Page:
rights, and obstructs the activities of human rights monitors. 
 
Throughout 1995 the Government exercised a heavy hand in censorship.  It 
banned satellite dishes, closed several newspapers, prevented 
individuals from speaking in public, and forcibly broke up public 
protests.  Despite these attacks on the freedom of expression, a lively 
and open debate on political, economic, and social issues exists.  Women 
face legal and social discrimination, and important worker rights are 
restricted. 
 
RESPECT FOR HUMAN RIGHTS 
 
Section 1   Respect for the Integrity of the Person, Including Freedom 
from: 
 
   a.   Political and Other Extrajudicial Killing 
 
Given the lack of basic procedural safeguards in political trials, most 
of the executions ordered in such cases amount to summary executions.  
The U.N. Special Representative on Human Rights in Iran has cited the 
Government's "extensive" use of the death penalty.  Similarly, in a 1995 
report, the U.N. Special Rapporteur on Extrajudicial, Summary, or 
Arbitrary Executions noted "the persistent allegations of violations of 
the right to life in the Islamic Republic of Iran."  Although the 
domestic press stopped reporting most executions in 1992, executions 
appear to continue at a rate of several hundred a year.  Exiles and 
human rights monitors report that many of those executed for alleged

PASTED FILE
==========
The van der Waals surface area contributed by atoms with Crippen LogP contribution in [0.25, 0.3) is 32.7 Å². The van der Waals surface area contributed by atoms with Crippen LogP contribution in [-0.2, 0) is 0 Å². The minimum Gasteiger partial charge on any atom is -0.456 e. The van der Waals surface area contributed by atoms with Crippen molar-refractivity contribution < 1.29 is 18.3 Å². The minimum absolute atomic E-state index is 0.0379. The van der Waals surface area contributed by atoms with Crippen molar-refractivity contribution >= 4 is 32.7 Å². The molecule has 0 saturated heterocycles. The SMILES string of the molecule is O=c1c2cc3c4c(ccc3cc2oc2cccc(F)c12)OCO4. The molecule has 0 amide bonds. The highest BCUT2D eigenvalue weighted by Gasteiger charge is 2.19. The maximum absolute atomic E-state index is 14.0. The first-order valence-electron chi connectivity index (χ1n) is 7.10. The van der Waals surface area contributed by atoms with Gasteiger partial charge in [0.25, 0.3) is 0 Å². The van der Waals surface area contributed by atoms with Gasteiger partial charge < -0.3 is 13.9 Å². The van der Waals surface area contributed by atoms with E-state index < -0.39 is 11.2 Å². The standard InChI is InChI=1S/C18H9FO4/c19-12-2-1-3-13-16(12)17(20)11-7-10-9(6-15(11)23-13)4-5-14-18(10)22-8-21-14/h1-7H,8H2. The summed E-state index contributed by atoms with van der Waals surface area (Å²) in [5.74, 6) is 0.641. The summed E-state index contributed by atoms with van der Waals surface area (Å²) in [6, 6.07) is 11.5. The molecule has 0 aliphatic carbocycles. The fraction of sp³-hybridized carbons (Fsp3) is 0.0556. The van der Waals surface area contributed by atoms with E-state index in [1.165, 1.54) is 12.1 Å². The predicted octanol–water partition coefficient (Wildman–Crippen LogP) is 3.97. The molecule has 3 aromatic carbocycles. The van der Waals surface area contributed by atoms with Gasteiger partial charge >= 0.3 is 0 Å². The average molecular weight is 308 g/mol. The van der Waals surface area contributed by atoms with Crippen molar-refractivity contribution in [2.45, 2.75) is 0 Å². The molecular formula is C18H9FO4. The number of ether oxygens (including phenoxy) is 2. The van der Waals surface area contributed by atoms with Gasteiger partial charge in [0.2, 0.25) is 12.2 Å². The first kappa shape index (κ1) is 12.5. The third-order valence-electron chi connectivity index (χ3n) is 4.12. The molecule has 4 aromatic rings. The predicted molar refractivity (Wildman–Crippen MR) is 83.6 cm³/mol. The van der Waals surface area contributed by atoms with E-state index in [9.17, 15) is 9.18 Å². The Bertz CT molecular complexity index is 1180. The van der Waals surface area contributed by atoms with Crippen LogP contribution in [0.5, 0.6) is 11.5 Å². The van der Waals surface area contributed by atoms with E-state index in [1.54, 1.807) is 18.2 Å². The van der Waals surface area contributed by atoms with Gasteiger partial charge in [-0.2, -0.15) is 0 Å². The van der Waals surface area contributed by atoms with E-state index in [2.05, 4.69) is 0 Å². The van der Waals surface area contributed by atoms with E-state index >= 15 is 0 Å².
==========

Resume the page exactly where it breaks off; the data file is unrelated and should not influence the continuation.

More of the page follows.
criminal offenses were actually political dissidents. 
 
The outlawed Kurdish Democratic Party of Iran (KDP-Iran) reported that 
the Government executed 10 of its members following their arrest for 
unspecified political activity.  Seven of them were executed at Orumiyeh 
Prison in September.  They were identified as Shahabadin Taheri, Sanar 
Taheri, Teymour Ibrahimi, Muhammad Amin, Avaz (sic), Rahiam (sic), and 
Rashid Abubakri.  Another victim, Sayed Ibrahim Taheri of the village of 
Pirdabad, was reportedly tortured to death.  His body was returned to 
his family in August.  The last two victims were Khoda Karam Ibrahimi, 
who reportedly died after 2 years of torture at Kermanshah Prison, and 
Mohammad Ali Norouzi, who reportedly died after being tortured at 
Nagadeh Prison. 
 
An unidentified member of the Fedayeen, an outlawed Marxist group, was 
reportedly executed for political activity in the city of Langrud in 
1995. 
 
Security forces reportedly used excessive force in crowd control.  In 
April they opened fire on crowds of demonstrators protesting high fuel 
and water prices in Islamshahr and Akbarabad, two poor suburbs of 
Tehran.  At least a dozen demonstrators were reportedly killed. 
 
According to the international human rights group, PEN, the body of 
Ahmad Miralai, an author and translator, was discovered under suspicious 
circumstances in an alley in Tehran on October 24.  Earlier that day, 
Miralai had been scheduled to introduce author V.S. Naipaul at a 
lecture.  Government officials initially informed Miralai's family that 
Miralai had died of a stroke.  Following an autopsy, whose results have 
not been released, the family was informed he had died of a heart 
attack.  Miralai was one of 134 prominent writers who in 1994 signed an 
open letter protesting excessive official censorship.